New Delhi -°C
Today in New Delhi, India

Oct 21, 2020-Wednesday



Select Country
Select city
Home / Art and Culture / Here’s why board games are the coolest toys in town

Here’s why board games are the coolest toys in town

Move over, XBox. Board games are taking over cafes and public spaces and even entering your homes

art-and-culture Updated: Mar 25, 2016, 15:50 IST
Poorva Joshi
Poorva Joshi
Hindustan Times
Reminiscent of an internet-free era, board games provide much-needed respite from our social media-driven lives.
Reminiscent of an internet-free era, board games provide much-needed respite from our social media-driven lives.

Five years ago, board game enthusiast Riddhi Dalal, an executive at a chartered accountancy firm, and her friends were thrown out of Starbucks for being too loud.

They were busy playing an animated game of cards. “It is illegal to play card games in a public space. We were also shouting loudly. The manager walked up and said, ‘I am afraid the other patrons are feeling uncomfortable and I am going to have to ask you to leave’,” recalls Dalal (25).

It was the first time she realised the dearth of public spaces for indoor sit-down gaming. In November 2015, she opened Mumbai’s first board gaming café: Creeda, near Excelsior Cinema, Fort.

“I went to a board game convention in the city in April 2015. I saw a few hundred people from different age groups and backgrounds come together. I knew then that I wanted to open a café dedicated to board games,” says Dalal.

With more than 200 games to choose from, Creeda café attracts 15 to 20 new customers every day. (Courtesy: Crreda Café )

Since its launch, Creeda has attracted a rising number of board game aficionados from colleges as well as the corporate sector. Working professionals unwinding over a game is a common sight here. With more than 200 games to choose from — including party games like Taboo and strategy games like Tera Mystica — the café attracts 15 to 20 new customers every day.

Also read: Top 10 board games to have on your shelf

Over the past year, tabletop gaming in Mumbai has evolved from a niche hobby to a mainstream obsession. Television shows like The Big Bang Theory helped significantly, and the once-geeky board games are now the coolest things to have on your shelf. Moreover, the games bring people together over weekends and spur them to join clubs such as Table Top India (TTI, a non-profit gaming club formed last year, which hosts monthly gaming conventions across Mumbai).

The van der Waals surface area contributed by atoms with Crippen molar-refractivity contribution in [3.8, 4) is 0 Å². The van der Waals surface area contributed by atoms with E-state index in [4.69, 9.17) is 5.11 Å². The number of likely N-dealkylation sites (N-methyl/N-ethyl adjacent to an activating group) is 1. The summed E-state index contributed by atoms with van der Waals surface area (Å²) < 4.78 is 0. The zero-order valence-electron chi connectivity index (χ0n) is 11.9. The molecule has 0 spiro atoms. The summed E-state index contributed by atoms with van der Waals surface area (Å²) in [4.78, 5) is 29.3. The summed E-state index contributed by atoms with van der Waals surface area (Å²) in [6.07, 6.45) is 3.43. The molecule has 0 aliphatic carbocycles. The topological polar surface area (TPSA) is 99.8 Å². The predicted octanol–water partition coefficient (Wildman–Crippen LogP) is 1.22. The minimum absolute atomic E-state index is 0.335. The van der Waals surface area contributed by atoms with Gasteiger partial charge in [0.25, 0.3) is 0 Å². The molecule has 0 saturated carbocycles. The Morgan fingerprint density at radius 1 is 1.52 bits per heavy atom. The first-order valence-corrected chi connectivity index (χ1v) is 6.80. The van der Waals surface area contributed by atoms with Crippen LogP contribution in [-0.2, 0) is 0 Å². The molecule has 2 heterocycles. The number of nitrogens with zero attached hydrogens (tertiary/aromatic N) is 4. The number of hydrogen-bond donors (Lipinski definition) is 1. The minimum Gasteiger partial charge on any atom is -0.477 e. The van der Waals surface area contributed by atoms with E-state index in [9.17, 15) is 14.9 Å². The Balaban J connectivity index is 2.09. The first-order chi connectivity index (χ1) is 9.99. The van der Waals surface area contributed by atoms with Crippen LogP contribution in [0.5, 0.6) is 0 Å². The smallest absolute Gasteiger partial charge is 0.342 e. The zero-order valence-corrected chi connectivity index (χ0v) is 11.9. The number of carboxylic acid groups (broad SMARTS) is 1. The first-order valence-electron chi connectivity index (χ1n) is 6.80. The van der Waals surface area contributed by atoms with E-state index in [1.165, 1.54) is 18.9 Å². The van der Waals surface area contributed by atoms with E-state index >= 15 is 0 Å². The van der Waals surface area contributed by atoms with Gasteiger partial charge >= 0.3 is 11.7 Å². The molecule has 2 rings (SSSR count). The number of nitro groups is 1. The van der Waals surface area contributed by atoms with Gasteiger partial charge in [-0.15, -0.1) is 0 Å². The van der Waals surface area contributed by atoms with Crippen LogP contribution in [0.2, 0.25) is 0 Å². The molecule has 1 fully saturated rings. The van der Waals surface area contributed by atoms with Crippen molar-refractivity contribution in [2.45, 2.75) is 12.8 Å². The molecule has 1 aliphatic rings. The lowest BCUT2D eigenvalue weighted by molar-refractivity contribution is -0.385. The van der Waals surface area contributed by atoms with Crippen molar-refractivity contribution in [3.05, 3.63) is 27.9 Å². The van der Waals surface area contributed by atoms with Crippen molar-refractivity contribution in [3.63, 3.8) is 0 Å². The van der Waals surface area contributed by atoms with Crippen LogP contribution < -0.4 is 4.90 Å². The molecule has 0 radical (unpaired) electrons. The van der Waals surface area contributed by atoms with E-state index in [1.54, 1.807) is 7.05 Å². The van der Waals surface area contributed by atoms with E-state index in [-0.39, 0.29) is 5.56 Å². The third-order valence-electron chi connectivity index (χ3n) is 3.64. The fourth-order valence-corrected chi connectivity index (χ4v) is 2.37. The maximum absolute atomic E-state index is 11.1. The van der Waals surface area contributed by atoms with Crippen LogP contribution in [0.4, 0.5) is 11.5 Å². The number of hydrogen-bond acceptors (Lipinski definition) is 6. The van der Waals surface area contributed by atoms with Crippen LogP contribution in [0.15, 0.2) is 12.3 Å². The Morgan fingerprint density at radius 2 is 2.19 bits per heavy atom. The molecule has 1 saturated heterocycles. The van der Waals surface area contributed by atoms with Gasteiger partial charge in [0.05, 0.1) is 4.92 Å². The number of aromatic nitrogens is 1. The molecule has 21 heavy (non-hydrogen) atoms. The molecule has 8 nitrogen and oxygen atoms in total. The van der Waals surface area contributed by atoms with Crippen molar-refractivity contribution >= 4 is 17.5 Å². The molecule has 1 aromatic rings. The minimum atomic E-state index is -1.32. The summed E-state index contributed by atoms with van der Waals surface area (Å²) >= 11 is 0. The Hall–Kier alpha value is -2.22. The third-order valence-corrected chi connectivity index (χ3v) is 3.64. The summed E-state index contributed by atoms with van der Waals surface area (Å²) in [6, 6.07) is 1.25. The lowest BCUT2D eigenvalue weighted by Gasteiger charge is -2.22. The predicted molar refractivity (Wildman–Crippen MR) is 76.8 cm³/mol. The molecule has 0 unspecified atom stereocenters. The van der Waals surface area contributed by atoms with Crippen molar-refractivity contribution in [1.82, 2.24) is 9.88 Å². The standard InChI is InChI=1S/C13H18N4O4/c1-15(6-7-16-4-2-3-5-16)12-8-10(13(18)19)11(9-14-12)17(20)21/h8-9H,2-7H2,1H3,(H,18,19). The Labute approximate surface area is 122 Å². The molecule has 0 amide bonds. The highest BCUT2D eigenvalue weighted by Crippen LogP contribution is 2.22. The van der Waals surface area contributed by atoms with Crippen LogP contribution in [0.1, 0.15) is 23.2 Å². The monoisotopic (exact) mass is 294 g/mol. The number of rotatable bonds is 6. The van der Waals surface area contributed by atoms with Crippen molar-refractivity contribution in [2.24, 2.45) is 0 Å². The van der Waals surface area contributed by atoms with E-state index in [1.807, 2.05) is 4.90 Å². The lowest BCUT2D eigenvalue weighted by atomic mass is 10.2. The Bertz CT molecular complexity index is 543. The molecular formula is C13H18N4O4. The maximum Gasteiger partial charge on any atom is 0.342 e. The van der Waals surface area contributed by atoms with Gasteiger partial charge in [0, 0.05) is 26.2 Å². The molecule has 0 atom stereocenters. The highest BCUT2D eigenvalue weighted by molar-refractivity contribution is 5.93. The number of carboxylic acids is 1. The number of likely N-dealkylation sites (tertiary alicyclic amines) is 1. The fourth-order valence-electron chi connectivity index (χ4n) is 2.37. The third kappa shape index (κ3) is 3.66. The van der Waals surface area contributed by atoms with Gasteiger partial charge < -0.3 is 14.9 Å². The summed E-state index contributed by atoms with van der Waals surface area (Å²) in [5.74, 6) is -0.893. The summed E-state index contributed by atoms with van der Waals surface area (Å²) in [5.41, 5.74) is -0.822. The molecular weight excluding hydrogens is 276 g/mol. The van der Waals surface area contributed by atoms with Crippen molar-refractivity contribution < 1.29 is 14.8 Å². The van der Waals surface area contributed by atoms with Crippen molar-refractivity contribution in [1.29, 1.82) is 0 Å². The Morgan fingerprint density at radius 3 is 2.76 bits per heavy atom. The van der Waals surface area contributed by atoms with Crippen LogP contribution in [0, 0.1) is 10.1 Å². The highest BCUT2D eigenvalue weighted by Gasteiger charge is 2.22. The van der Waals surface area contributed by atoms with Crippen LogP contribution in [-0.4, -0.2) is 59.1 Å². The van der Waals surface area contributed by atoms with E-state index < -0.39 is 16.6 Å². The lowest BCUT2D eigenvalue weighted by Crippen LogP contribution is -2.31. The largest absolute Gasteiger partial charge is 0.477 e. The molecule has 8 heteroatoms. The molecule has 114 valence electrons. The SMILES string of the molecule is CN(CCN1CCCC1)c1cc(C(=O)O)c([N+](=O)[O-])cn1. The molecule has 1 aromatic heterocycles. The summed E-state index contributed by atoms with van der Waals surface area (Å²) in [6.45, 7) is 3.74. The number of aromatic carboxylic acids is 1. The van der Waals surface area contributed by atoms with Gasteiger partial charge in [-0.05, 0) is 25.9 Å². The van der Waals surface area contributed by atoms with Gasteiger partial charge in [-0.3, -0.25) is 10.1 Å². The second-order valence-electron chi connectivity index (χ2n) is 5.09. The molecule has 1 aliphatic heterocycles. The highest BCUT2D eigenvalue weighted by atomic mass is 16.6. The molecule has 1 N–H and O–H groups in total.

With TTI gearing up for its monthly convention from April 27, bar chains like Doolally Taproom and Hoppipola opening their doors to attract enthusiasts, and giants like Funskool launching adult board games, the trend is here to stay.

TTI organised a gaming convention on January 26, 2015. (Courtesy: Table Top India)

Setting the board

Traditionally, India has not been a big market for indoor gaming. In fact, the Indian gaming market accounts for a mere 0.5 per cent of the global share, according to Jeswant R, senior VP — sales and marketing, Funskool India. “Before our economy opened up in 1991, we had limited exposure to the variety available in the west. [A lot of] board games never featured in the childhood of individuals who are in the 40-plus age group today,” says Jeswant.

The generations born after 1970 were the first to be introduced to modern board games as we know it. And Monopoly was one of the earliest entrants. In fact, it remains the most purchased game in the country till date.

“Young parents, who first discovered board games as kids, now want their children to experience the same. In the process of scouting toy stores, they are exposed to a wide range of adult board games. As a result, over the last five years, the sales for board games in India have gone up by 10 to 15 per cent as per our 2014-15 annual market research,” says Jeswant.